Peter, one of Europe’s leading applied and environmental geophysicists, received the award for his exceptional and distinguished contributions to the Federation and to the geological profession in Europe.
Peter graduated from Wadham in 1972 with a BA in Physics and completed his PhD on Plate Tectonics at Newcastle University.
"I was one of Warden Maurice Bowra's Northumberland scholars - he did a great job of bringing us 'Northern lads' to Oxford," he commented.
Peter's research has focused on geophysical investigations of plate tectonic processes of new ocean formation (Red Sea), plate destruction (Southern Chile), anthropogenic (man-made!) phenomena associated with coal mining and most recently with microseismicity relating to shale gas and geothermal exploration and exploitation.
Since 2000, he has been Professor of Applied and Environmental Geophysics at Keele University, where he was also Head of the School of Earth Sciences and Geography and Director of the Research Institute for Environment, Physical Sciences and Mathematics. In his academic life Peter has played a leading role in the delivery of Earth sciences to several hundred undergraduate and postgraduate students, as well as influencing teaching and research staff.
He has served the Geological profession in many ways, with considerable beneficial impact. As the Geological Society’s Professional Secretary, he was the UK’s delegate to EFG Council, serving the development of the profession in Europe from 1997 to 2000. Despite starting out as a Physicist, he was elected President of the Geological Society of London from 2004 to 2006, and has served at a high level on government bodies, spending two terms on the board of the British Geological Survey. He has advised the UK government on underground storage of nuclear waste. His work has raised the profile of geoscience within government and with the public, as well as in the advice he has given to industry. He was also President of the British Association for the Advancement of Science (Geology Section) for 2007. He is Editor-in-Chief of Geoscientist and currently conducting a global lecture programme as the first Distinguished Visiting Lecturer in Environmental Geophysics for the European Association of Geoscientists and Engineers (EAGE).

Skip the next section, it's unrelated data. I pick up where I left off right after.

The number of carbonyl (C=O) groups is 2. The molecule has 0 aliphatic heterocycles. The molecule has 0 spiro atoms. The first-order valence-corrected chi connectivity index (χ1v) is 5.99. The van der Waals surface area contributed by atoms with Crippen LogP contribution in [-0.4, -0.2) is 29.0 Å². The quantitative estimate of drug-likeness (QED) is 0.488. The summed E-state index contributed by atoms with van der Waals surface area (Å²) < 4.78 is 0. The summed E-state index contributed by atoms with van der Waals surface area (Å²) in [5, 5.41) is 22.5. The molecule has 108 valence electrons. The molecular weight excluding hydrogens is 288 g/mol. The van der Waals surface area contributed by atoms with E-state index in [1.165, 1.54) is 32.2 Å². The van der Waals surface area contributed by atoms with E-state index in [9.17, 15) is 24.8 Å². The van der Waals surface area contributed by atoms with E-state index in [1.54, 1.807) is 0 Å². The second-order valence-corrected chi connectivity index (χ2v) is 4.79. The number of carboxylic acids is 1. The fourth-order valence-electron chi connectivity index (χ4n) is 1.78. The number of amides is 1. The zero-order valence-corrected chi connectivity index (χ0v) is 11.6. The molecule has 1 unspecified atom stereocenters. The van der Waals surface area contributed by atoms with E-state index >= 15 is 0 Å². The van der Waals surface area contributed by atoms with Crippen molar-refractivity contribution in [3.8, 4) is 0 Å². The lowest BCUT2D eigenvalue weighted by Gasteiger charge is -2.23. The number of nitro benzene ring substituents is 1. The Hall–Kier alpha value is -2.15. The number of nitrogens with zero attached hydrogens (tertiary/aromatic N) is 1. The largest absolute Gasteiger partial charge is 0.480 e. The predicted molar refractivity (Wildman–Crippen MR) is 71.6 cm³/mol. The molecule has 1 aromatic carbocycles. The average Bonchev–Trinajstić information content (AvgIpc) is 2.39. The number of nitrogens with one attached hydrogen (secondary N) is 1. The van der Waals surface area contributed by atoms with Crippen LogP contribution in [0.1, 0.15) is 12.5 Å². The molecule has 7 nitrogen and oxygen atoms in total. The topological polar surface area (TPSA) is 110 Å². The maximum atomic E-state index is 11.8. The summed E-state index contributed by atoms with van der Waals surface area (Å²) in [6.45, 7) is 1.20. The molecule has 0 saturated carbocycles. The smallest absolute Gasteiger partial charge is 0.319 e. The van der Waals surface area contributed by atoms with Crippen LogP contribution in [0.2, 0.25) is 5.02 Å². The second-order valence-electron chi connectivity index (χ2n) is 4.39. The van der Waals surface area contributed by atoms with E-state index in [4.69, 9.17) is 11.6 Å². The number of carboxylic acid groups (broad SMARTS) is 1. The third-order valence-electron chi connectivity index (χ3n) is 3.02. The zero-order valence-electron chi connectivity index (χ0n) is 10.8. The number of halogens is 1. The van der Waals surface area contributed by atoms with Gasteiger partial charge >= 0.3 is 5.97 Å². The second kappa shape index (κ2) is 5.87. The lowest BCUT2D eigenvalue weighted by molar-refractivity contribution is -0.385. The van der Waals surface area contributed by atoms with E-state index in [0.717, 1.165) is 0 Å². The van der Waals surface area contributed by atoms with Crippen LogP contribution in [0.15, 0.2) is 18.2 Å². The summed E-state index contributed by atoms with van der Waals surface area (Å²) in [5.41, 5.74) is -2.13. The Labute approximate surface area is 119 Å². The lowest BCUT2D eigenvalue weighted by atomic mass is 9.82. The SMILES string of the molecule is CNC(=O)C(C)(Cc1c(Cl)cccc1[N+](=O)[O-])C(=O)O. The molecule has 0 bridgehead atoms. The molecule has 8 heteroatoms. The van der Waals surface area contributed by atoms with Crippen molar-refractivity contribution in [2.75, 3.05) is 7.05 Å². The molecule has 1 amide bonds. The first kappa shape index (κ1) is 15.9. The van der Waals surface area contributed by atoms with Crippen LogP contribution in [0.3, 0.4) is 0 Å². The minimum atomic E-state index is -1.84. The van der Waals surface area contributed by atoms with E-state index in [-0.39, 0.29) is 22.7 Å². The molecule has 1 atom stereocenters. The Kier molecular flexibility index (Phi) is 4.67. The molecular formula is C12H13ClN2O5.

More widely, Peter has made a major contribution to the current debate on shale gas and the associated hydraulic fracturing, making sure that policy makers and the public are informed of the facts that relate to shale gas exploration. He also applies his knowledge of microseismic activity to geothermal exploration.
He was awarded the William Smith Medal of the Geological Society of London in 2014 for outstanding research in Applied Geosciences and the Medal of Merit of the European Federation of Geologists in 2014/2015 for persons who have provided exceptional and distinguished contributions to the Federation or to the geological profession in Europe.